For the first time in the company’s history, the New York City Ballet has cast a Black girl to play the lead role of Marie in the Nutcracker.

Eleven-year-old Charlotte Nebres will be one of four ballerinas dancing the lead, reports. Since the ballet’s opening in 1954, a Black person has never danced the role. Nebres, who is a student at the School of American Ballet, is Trinidadian-Phillipino.

When asked by the New York Times why ballet is important to her, Nebres said dancing makes her feel empowered.

"To me, it just feels like when I dance I feel free and I feel empowered. I feel like I can do anything when I dance. It makes me happy, and I’m going to do what makes me happy. You don’t need to think about anything else."








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IN THE NEWS // The four children who alternate the roles of Marie and the Nutcracker Prince were recently profiled in The New York Times by Gia Kourlas. She sat down with them to discuss the rehearsal process, their lives off-stage, and their roles in the ballet.⁠⠀ ⁠⠀ When asked about why ballet is important to her now, in this moment, 11 year-old Charlotte Nebres, pictured here in rehearsal for her role as Marie, said:⁠⠀ ⁠⠀ "To me, it just feels like when I dance I feel free and I feel empowered. I feel like I can do anything when I dance. It makes me happy, and I’m going to do what makes me happy. You don’t need to think about anything else."⁠⠀ ⁠⠀ Photo: Heather Sten @heathersten for The New York Times @nytimes⁠⠀ ⁠⠀ See these very young dancers, who are the heart of George Balanchine's The Nutcracker®, now on stage through JAN 5. Tap the link in bio for tickets and more information.⁠⠀ ⁠⠀ #nutcracker #nycbnutcracker #thenutcracker #nutcrackerballet #holidayseason #georgebalanchinesthenutcracker #ballet #dance #balletdancer #dancelife #balletlife #instaballet #dancers #choreography #balanchine #nycb #nycballet #newyorkcityballet #newyorkcity #linkinbio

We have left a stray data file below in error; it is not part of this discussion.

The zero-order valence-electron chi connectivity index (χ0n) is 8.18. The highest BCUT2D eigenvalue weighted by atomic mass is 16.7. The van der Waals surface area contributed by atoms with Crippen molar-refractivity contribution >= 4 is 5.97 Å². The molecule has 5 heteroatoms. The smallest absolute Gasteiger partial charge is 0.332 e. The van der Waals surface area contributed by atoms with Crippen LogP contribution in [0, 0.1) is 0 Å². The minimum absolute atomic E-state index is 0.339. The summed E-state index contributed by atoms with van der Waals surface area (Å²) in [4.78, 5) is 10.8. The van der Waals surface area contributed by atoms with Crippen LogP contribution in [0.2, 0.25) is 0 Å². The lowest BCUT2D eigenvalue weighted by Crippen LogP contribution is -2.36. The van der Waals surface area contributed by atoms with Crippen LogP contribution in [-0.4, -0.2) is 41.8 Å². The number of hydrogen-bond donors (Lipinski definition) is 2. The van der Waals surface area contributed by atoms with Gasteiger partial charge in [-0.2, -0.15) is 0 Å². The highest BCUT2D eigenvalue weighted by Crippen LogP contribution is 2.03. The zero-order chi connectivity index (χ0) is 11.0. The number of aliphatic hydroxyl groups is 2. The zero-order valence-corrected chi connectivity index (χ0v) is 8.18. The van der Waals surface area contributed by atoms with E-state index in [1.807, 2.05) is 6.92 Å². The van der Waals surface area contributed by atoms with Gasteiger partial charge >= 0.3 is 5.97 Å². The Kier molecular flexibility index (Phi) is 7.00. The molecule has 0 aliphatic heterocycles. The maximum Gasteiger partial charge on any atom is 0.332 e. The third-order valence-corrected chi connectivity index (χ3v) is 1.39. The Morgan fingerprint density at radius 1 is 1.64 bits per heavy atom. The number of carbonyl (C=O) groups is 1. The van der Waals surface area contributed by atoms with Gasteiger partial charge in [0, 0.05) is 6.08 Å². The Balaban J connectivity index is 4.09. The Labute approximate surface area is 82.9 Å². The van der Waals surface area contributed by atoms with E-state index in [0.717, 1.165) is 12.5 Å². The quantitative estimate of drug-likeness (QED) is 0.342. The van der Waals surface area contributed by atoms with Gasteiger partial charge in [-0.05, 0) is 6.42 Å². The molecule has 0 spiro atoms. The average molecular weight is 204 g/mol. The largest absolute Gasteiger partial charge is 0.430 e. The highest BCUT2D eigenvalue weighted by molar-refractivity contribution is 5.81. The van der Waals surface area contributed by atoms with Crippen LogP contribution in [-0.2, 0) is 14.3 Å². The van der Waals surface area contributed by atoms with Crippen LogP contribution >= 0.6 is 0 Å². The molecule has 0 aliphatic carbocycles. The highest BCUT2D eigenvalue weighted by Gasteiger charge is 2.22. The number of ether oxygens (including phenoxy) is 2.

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The young ballerina also said she has been inspired by Misty Copeland, who in 2015 famously became the first Black female principal dancer for the American Ballet Theater in the company’s 75 years.

“I saw her perform, and she was just so inspiring and so beautiful,” said Nebres. “She was representing me and all the people like me.”

When Danielle Nebres, Charlotte’s mom, learned of her daughter’s casting, she thought of the bigger picture and its importance.

“What does this mean in a larger context? That was just a whole different conversation than that initial, oh my gosh, you’re going to do this thing,” said Ms. Nebres.

When her mom informed her of her own boundary-breaking role, Nebres had a simple, yet striking response.

“Wow, that seems a little late,” she told her mom.

The production has also cast other performers of varying ethnicities, with the majority of them being mixed-race. Nebres’ prince, Tanner Quirk is half-Chinese; Nebres’ double, Sophia Thomopoulos, is half-Korean, half-Greek; and Thomopoulos’ prince, Kai Misra-Stone, is half-South Asian.



The more inclusive cast marks a stepping stone in City Ballet’s diversity issue. Since the 1970s, City Ballet has only had one Black dancer at any given time, according to the New York Post. Over the past seven years, the School of American Ballet — which serves as a primary feeder program into the City Ballet — has sent over 62 dancers to become apprentices. Of the 62 students, 21 identify as nonwhite or mixed — of those, 12 identify as Black, four of whom are women.